Some physicists and university researchers say it's possible to test the theory that our entire universe exists inside a computer simulation, like in the 1999 film "The Matrix."
In 2003, University of Oxford philosophy professor Nick Bostrom published a paper, "The Simulation Argument," which argued that, "we are almost certainly living in a computer simulation." Now, a team at Cornell University says it has come up with a viable method for testing whether we're all just a series of numbers in some ancient civilization's computer game.
Researchers at the University of Washington agree with the testing method, saying it can be done. A similar proposal was put forth by German physicists in November.
So how, precisely, can we test whether we exist? Put simply, researchers are building their own simulated models, using a technique called lattice quantum chromodynamics. And while those models are currently able to produce models only slightly larger than the nucleus of an atom, University of Washington physics professor Martin Savage says the same principles used in creating those simulations can be applied on a larger scale.
"This is the first testable signature of such an idea," Savage said. "If you make the simulations big enough, something like our universe should emerge."
The testing method is far more complex. Consider the Cornell University explanation: "Using the historical development of lattice gauge theory technology as a guide, we assume that our universe is an early numerical simulation with unimproved Wilson fermion discretization and investigate potentially-observable consequences."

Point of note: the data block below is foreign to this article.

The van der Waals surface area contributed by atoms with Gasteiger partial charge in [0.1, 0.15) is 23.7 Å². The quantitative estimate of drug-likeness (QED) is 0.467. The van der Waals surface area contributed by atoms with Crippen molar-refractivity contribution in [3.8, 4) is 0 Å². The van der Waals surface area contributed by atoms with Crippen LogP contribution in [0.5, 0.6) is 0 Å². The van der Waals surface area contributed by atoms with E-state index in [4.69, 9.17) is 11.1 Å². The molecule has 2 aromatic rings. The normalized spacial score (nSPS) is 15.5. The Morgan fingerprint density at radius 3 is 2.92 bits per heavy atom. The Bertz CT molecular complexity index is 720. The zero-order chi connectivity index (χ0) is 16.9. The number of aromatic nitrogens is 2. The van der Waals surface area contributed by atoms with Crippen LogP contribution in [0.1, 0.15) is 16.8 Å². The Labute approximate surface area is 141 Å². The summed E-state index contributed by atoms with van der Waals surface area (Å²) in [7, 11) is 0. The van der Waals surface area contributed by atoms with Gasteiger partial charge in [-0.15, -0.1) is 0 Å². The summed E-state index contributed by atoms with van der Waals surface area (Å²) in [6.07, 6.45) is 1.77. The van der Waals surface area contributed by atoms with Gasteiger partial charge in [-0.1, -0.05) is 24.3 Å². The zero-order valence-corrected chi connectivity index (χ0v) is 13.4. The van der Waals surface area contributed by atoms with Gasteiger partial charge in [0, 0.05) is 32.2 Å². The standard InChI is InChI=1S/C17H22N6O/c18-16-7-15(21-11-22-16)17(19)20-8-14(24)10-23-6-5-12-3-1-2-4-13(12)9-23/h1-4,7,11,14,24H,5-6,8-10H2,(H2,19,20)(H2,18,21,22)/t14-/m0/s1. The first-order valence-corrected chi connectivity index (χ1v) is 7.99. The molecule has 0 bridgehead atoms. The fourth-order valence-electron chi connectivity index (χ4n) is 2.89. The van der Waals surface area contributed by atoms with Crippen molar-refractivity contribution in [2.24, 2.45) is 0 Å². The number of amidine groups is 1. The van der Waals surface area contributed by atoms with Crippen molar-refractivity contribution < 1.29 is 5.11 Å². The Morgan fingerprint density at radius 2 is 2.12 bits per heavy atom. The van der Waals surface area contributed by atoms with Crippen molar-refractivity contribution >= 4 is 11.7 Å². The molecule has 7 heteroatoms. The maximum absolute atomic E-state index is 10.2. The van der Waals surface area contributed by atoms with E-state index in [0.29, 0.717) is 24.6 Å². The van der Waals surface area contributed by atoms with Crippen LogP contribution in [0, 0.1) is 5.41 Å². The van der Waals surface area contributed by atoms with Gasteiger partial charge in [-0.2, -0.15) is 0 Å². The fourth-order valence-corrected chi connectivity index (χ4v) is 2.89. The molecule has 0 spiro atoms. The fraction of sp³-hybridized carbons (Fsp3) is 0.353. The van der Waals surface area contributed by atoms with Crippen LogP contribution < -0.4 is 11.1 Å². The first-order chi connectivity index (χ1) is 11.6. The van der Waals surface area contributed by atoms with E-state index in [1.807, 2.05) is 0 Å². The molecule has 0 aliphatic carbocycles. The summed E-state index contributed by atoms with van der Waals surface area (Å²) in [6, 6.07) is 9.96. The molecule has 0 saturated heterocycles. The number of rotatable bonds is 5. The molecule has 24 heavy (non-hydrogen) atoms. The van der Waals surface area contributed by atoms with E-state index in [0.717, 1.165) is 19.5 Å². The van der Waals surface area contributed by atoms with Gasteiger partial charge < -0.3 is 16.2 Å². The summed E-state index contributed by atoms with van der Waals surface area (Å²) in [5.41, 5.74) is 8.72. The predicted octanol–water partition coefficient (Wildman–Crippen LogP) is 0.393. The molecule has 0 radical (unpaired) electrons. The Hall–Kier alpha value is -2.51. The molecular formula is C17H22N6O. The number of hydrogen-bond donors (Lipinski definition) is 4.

To translate, if energy signatures in our simulations match those in the universe at large, there's a good chance we, too, exist within a simulation.
Interestingly, one of Savage's students takes the hypothesis further: If we stumble upon the nature of our existence, would we then look for ways to communicate with the civilization who created us?
University of Washington student Zohreh Davoudi says whoever made our simulated universe might have made others, and maybe we should "simply" attempt to communicate with those. "The question is, 'Can you communicate with those other universes if they are running on the same platform?'" she asked.
- Science, Social Science, & Humanities
- Cornell University
- computer simulation